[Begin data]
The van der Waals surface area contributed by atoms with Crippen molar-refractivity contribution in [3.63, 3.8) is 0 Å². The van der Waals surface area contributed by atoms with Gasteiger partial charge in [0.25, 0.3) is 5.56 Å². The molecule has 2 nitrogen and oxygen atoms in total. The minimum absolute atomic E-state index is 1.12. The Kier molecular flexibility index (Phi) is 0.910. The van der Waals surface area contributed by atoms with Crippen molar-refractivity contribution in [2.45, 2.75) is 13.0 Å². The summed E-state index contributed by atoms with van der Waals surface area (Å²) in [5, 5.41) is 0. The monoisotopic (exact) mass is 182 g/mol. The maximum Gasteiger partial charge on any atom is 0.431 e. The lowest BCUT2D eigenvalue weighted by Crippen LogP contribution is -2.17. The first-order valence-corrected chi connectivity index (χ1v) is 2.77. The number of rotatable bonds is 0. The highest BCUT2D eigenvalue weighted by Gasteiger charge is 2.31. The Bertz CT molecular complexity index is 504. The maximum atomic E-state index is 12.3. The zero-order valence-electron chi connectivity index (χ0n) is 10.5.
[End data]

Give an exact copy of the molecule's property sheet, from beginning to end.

The van der Waals surface area contributed by atoms with Crippen molar-refractivity contribution in [3.63, 3.8) is 0 Å². The van der Waals surface area contributed by atoms with Gasteiger partial charge in [0.25, 0.3) is 5.56 Å². The molecule has 2 nitrogen and oxygen atoms in total. The minimum absolute atomic E-state index is 1.12. The Kier molecular flexibility index (Phi) is 0.910. The van der Waals surface area contributed by atoms with Crippen molar-refractivity contribution in [2.45, 2.75) is 13.0 Å². The summed E-state index contributed by atoms with van der Waals surface area (Å²) in [5, 5.41) is 0. The monoisotopic (exact) mass is 182 g/mol. The maximum Gasteiger partial charge on any atom is 0.431 e. The lowest BCUT2D eigenvalue weighted by Crippen LogP contribution is -2.17. The first-order valence-corrected chi connectivity index (χ1v) is 2.77. The number of rotatable bonds is 0. The highest BCUT2D eigenvalue weighted by Gasteiger charge is 2.31. The Bertz CT molecular complexity index is 504. The maximum atomic E-state index is 12.3. The zero-order valence-electron chi connectivity index (χ0n) is 10.5.